The answer is yes you can negotiate a better deal on your broadband, if you are prepared to do a little work first. Jamie Kavanagh, a contributor at Broadband Genie takes us through the three main reasons why there might be better broadband deals available:
- 1. Competition forces price reductions
- 2. Mid-contract price rises
- 3. End of an introductory deal
Competition forces price reductions
The broadband market is fiercely competitive and prices are changing all the time. With the larger providers vying for market share and smaller providers undercutting or offering more, the broadband market never stays still. If you’re coming to the end of an 18 or 24 month contract, prices will likely have dropped. A good reason to renegotiate.
Mid-contract price rises
Even though Ofcom now enables us to get out of a contract early if there are mid-contract price rises, that doesn’t stop some operators introducing them. If your broadband contract has gone up in price during your contract, you can now leave without incurring an early-release penalty. Another good reason to negotiate.
End of an introductory deal
Most broadband providers offer some kind of inducement to sign up with them. From reduced monthly costs to extra features for free, introductory deals for new customers are an effective way for providers to get you to sign. When those deals come to an end, it’s a good time to revisit your contract.
So that’s the why, now the how.
Negotiate a better broadband deal
The old days where companies didn’t really care whether you stayed or went are gone. Now they are much more interested in keeping you as a customer. Once you know that, you can use it to your advantage. Providers are now much more willing to work a little to keep you as a customer.
To negotiate a better deal on your broadband, you need to:
Do your research
The best way to get a good deal is to gather your evidence first. Find out what competing providers are offering, find out what your current provider is offering new customers and be prepared to use that in your negotiation. The more data you have, the better your position. Write it down or record it somewhere and have it to hand when you call your provider.
For example, if competing providers are offering cheaper broadband deals, your current provider is more likely to offer the same. If your current provider is offering discounted deals for new customers, you can ask for the same treatment. If you are more interested in a faster connection or more features, collect data on those too.
Time it right
Timing is everything. When negotiating any contract, you need to time it so you are either just before the end or at the end of your current contract. The provider will know you are able to leave and will be more likely to come to an arrangement. Negotiating when you have months of a contract left puts you in a very weak position and unless you have experienced a mid-contract price rise, will likely result in failure.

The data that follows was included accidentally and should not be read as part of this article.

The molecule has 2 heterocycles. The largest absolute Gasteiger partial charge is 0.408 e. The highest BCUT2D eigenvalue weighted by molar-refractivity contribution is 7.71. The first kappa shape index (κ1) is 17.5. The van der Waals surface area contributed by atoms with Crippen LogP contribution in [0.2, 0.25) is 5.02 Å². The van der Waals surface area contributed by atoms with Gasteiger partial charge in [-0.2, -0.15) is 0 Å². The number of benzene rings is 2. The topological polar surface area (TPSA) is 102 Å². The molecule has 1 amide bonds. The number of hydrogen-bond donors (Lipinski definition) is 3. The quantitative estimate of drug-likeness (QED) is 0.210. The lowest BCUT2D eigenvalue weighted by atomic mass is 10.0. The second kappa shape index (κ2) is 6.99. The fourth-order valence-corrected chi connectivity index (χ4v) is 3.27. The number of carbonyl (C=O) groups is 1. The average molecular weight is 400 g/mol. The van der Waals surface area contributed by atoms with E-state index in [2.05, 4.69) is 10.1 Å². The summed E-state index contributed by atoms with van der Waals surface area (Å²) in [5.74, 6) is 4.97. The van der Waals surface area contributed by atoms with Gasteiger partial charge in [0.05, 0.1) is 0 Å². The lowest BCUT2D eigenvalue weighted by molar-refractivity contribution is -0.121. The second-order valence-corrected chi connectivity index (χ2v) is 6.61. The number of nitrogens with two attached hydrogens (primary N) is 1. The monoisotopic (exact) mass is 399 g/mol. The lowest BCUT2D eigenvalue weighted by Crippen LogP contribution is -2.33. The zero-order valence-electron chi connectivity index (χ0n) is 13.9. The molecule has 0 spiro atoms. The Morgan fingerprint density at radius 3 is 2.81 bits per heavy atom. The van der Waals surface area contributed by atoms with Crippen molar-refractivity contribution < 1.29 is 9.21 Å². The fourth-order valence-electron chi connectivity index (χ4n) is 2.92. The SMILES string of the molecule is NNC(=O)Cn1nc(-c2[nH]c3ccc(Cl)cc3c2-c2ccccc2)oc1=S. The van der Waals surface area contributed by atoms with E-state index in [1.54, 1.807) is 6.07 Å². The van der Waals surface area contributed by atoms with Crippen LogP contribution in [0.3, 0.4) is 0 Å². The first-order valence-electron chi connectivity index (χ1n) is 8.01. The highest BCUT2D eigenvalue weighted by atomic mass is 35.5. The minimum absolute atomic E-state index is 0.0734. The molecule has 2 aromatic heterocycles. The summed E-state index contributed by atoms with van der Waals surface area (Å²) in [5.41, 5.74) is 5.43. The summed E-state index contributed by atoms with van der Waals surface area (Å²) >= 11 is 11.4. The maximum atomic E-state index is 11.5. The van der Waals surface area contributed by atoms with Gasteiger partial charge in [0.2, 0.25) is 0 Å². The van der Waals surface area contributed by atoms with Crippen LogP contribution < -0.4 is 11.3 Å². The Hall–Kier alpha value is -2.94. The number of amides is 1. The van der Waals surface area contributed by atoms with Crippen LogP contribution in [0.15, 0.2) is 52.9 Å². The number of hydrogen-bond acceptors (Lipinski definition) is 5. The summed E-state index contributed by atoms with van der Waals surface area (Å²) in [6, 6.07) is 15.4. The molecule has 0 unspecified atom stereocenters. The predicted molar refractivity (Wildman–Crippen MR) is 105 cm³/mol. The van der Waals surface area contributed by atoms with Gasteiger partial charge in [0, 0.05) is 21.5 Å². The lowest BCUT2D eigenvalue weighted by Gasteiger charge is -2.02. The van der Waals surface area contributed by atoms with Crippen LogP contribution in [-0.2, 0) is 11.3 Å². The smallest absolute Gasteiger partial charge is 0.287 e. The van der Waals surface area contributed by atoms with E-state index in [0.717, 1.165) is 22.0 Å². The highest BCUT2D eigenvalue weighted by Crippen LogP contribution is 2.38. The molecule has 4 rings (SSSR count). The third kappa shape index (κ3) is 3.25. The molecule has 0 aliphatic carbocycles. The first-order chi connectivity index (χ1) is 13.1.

Talk to your provider
When you know what deals are available and are at the end of your current contract and what you want out of your new one, it’s time to call your provider. Call the usual customer service number and just tell them you want to leave. You will likely be put through to a retentions department whose job it is to keep you as a customer.
When talking to them, be calm, be friendly, be reasonable and state your case. Tell them what you found when doing your research and use that as your reason for leaving.
Don’t necessarily take the first offer
If you have ever sold a house or a car, you already know to never take the first offer. The same is true here. Most broadband providers will initially offer a small discount or extra feature to keep you but you don’t have to take it unless you’re happy with that. If the offer falls short of competitors or new customer deals, tell them so and tell them no.
Again, be reasonable and friendly, but state your case. If they say it’s the best they can do, you have two options. You can delay and say you have to check with your partner and call back another time to try again with someone else, or you can leave the provider for a competitor. Much depends on what you want and what’s available in your area.
It’s all a game
Negotiating a broadband deal is part of the game. Providers set up their pricing to take into account discounts. Retention teams are set up to offer as little as they can to get you to stay. Competition enables you to switch when you want to, contract allowing, and makes it easy for you to do it.
Most Brits aren’t comfortable negotiating but the system is geared up for it. If a five minute conversation with a usually personable agent on the phone could save you money, why wouldn’t you try it?
As long as you prepare your case, have evidence to back up your expectations and appear willing to leave if you don’t get a good deal, you should be able to save money or get more for it. All you have to do is try!